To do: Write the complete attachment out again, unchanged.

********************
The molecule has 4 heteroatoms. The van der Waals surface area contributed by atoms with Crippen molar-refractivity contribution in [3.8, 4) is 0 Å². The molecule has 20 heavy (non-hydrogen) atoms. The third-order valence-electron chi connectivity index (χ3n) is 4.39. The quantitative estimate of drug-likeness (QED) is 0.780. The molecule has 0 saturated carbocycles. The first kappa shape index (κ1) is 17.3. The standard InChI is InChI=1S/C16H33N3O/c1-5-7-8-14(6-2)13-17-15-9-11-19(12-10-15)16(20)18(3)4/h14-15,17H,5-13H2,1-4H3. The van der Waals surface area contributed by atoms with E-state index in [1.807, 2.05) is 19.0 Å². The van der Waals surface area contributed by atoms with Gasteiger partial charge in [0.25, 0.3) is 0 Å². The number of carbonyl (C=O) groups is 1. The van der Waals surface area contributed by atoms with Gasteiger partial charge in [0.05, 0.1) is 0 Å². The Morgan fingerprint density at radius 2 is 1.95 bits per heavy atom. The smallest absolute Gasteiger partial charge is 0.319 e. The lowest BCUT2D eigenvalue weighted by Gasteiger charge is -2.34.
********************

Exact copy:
The molecule has 4 heteroatoms. The van der Waals surface area contributed by atoms with Crippen molar-refractivity contribution in [3.8, 4) is 0 Å². The molecule has 20 heavy (non-hydrogen) atoms. The third-order valence-electron chi connectivity index (χ3n) is 4.39. The quantitative estimate of drug-likeness (QED) is 0.780. The molecule has 0 saturated carbocycles. The first kappa shape index (κ1) is 17.3. The standard InChI is InChI=1S/C16H33N3O/c1-5-7-8-14(6-2)13-17-15-9-11-19(12-10-15)16(20)18(3)4/h14-15,17H,5-13H2,1-4H3. The van der Waals surface area contributed by atoms with E-state index in [1.807, 2.05) is 19.0 Å². The van der Waals surface area contributed by atoms with Gasteiger partial charge in [0.25, 0.3) is 0 Å². The number of carbonyl (C=O) groups is 1. The van der Waals surface area contributed by atoms with Gasteiger partial charge in [0.05, 0.1) is 0 Å². The Morgan fingerprint density at radius 2 is 1.95 bits per heavy atom. The smallest absolute Gasteiger partial charge is 0.319 e. The lowest BCUT2D eigenvalue weighted by Gasteiger charge is -2.34.